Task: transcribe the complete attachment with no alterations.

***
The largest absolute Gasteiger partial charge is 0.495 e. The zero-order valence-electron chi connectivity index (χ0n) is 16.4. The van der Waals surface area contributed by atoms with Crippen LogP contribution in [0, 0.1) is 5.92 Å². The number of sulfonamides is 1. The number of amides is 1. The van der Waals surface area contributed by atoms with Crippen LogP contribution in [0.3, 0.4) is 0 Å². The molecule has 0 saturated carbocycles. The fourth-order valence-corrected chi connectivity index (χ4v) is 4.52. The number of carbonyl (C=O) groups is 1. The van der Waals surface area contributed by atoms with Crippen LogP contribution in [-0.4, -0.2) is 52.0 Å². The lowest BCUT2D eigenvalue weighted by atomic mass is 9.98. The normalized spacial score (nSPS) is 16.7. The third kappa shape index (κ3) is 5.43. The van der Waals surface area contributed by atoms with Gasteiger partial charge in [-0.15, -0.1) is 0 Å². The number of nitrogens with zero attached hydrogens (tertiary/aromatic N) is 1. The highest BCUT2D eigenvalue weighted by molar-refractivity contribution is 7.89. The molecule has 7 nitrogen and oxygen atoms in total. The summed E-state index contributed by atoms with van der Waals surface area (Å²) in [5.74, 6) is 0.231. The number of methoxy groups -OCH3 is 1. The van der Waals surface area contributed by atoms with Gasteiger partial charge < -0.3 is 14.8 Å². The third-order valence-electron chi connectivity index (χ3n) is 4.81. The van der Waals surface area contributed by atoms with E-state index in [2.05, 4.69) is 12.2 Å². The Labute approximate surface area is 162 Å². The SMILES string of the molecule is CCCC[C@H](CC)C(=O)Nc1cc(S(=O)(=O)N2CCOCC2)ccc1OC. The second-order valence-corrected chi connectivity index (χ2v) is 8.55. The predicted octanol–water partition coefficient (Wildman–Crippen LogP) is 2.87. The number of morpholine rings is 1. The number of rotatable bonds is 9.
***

The largest absolute Gasteiger partial charge is 0.495 e. The zero-order valence-electron chi connectivity index (χ0n) is 16.4. The van der Waals surface area contributed by atoms with Crippen LogP contribution in [0, 0.1) is 5.92 Å². The number of sulfonamides is 1. The number of amides is 1. The van der Waals surface area contributed by atoms with Crippen LogP contribution in [0.3, 0.4) is 0 Å². The molecule has 0 saturated carbocycles. The fourth-order valence-corrected chi connectivity index (χ4v) is 4.52. The number of carbonyl (C=O) groups is 1. The van der Waals surface area contributed by atoms with Crippen LogP contribution in [-0.4, -0.2) is 52.0 Å². The lowest BCUT2D eigenvalue weighted by atomic mass is 9.98. The normalized spacial score (nSPS) is 16.7. The third kappa shape index (κ3) is 5.43. The van der Waals surface area contributed by atoms with Gasteiger partial charge in [-0.15, -0.1) is 0 Å². The number of nitrogens with zero attached hydrogens (tertiary/aromatic N) is 1. The highest BCUT2D eigenvalue weighted by molar-refractivity contribution is 7.89. The molecule has 7 nitrogen and oxygen atoms in total. The summed E-state index contributed by atoms with van der Waals surface area (Å²) in [5.74, 6) is 0.231. The number of methoxy groups -OCH3 is 1. The van der Waals surface area contributed by atoms with Gasteiger partial charge < -0.3 is 14.8 Å². The third-order valence-electron chi connectivity index (χ3n) is 4.81. The van der Waals surface area contributed by atoms with E-state index in [2.05, 4.69) is 12.2 Å². The Labute approximate surface area is 162 Å². The SMILES string of the molecule is CCCC[C@H](CC)C(=O)Nc1cc(S(=O)(=O)N2CCOCC2)ccc1OC. The second-order valence-corrected chi connectivity index (χ2v) is 8.55. The predicted octanol–water partition coefficient (Wildman–Crippen LogP) is 2.87. The number of morpholine rings is 1. The number of rotatable bonds is 9.